Ophelia’s Jump Brings Four Summer Shakespeare Shows to Sontag

This summer, the Sontag Greek Theatre at Pomona College will not be lying fallow. 

Ophelia’s Jump, a professional
theater company based in Claremont, is finalizing plans with the Pomona theater department to use this space, among others, to perform four different shows beginning in May.

Only about a year and a half old, Ophelia’s Jump is
partway through its second season. The company has already performed such shows as
August Osage County, [title of show], Clybourne Park, Time Stands Still, Boston
, and The Goat, or Who Is Sylvia?

“It’s really creating an opportunity for people to see some challenging works,” said Randy Lopez, the marketer for Ophelia’s Jump who is married to one of the founders—the other founders are their children. 

At Pomona College, the group will perform four shows: Eurydice in May in Seaver Theatre, The Merry Wives of Windsor over the summer in the Greek Theatre, Macbeth over the summer in the Greek Theatre, and 33 Variations in the fall in Allen Theatre.

“What is happening at Pomona College is at a very high level, so that is an honor for us to be afforded the opportunity to be a part of it,” Lopez said. “I’m supporting it with the marketing.”

Although the relationship between Pomona and Ophelia’s Jump is not yet set in stone, the two groups are working to make a formal agreement. James Taylor, the chair of Pomona’s theater department, said that Ophelia’s Jump approached Pomona in the fall, asking if the college would be agreeable to an arrangement in which Ophelia’s Jump would be allowed to use the spaces and Pomona students would have the opportunity to intern and perform with the group. 

Ophelia’s Jump plans to
put on a summer Shakespearean or Elizabethan fair to accompany its shows at the Greek Theatre,
during which talents such as The Mechanicals, a Shakespearean improvisation
group based in Fullerton, Calif., may perform.

“We hope that [the audience] will have an experience like a
lot of us that have gone to a summer Shakespeare—the first time we’ve seen a
really great performance that gets you excited about Shakespeare,” Lopez said. 

The goal of the company is to produce theater that leaves
the audience with questions.

“For us, the best praise is for people to leave the theater wanting to talk about what they’ve seen,” Lopez said.

He cited one instance in which the Q&A session following one of the company’s shows had to be cut off after running for an hour and a

“We like the idea of some of the playwrights holding mirrors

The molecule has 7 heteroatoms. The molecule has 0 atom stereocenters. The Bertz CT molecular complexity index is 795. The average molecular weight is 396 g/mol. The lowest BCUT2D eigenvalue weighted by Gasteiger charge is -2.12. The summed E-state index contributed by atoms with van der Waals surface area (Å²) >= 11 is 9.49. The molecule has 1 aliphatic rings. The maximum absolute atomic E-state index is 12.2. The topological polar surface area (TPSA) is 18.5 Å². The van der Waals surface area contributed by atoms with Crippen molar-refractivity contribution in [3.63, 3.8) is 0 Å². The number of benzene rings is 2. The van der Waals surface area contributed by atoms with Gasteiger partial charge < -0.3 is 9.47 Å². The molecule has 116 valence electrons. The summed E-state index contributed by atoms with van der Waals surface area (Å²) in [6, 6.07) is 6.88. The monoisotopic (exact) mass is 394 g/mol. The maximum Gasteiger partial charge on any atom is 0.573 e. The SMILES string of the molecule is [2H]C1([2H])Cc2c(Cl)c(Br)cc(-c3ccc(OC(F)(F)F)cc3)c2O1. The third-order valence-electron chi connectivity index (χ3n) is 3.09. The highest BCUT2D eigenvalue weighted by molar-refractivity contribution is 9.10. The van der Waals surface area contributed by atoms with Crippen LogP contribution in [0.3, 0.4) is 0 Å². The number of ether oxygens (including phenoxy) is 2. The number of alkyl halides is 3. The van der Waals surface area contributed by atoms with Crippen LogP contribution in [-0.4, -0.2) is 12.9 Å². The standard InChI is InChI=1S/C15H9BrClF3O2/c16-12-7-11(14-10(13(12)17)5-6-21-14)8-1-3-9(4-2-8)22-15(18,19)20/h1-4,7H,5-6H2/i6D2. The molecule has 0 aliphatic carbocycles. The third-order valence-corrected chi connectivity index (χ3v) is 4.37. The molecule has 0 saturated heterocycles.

up to the audience,” Lopez said.

Taylor said that the first summer of Ophelia’s Jump performances will be a trial run for Pomona’s theater department. 

“We think it’s going to be useful for us to be able to see
professional work up close; we think it’s going to help our audiences,”
Taylor said. “What we’re hoping is that our audiences will go to Ophelia’s Jump
and that Ophelia’s Jump audiences will come to us.” 

Several tech positions and a handful
of acting positions with the company have been filled by Pomona students. Some students may have
received scholarships from Curtain Raisers, a theater scholarship group in
Claremont that has made an effort this year to fund students interning with
Ophelia’s Jump.

One idea for the future is to award Pomona student interns at Ophelia’s Jump course credit for their work. 

“We haven’t really addressed the issue of academic credit,” Taylor said. “I don’t think we’re adverse to that; I think we just haven’t wrapped our head around that.” 

Taylor said he is happy with the arrangement between the college and theater company, and the college is not charging the company much for rent. 

“It’s not
really about the money,” he said. 

Since Pomona’s facilities will not be used over the summer months, providing performance space for Ophelia’s Jump may increase publicity for both groups. 

Ophelia’s Jump has a widespread audience from the Inland Empire, Western Los Angeles, and Orange County. 

Lopez said that Ophelia’s Jump hopes to provide professional theater to people inland and east of LA. He said the group felt that there were people leaving for LA in the evenings “to see new works or challenging works,” and wanted to fill the vacuum. 

Lopez also believes in interacting with his nearby community in ways beyond presenting performances.

“We want to engage the community—and
that’s something we believe very strongly in,” he said.  

Ophelia’s Jump does sketch comedy, hosts live
bands, and performs “reader theater,” in which actors perform rehearsed
read-throughs of little-known scripts in front of audiences, at the dA Center for
the Arts in the city of Pomona regularly.

“It’s been a year of getting people to understand what
Ophelia’s Jump is,” Lopez said. 

stressed that he would love to be contacted by interested students. He can be reached by phone at (909) 624-1464
or by email at info@opheliasjump.org.


Eurydice: May 23
– June 1 in Seaver Theatre

The Merry Wives
of Windsor
: July 17 – July 26 in the Sontag Greek Theatre

Macbeth: July 18
– July 26 in the Sontag Greek Theatre

33 Variations:
Sept. 5 – Sept. 14 in Allen Theatre


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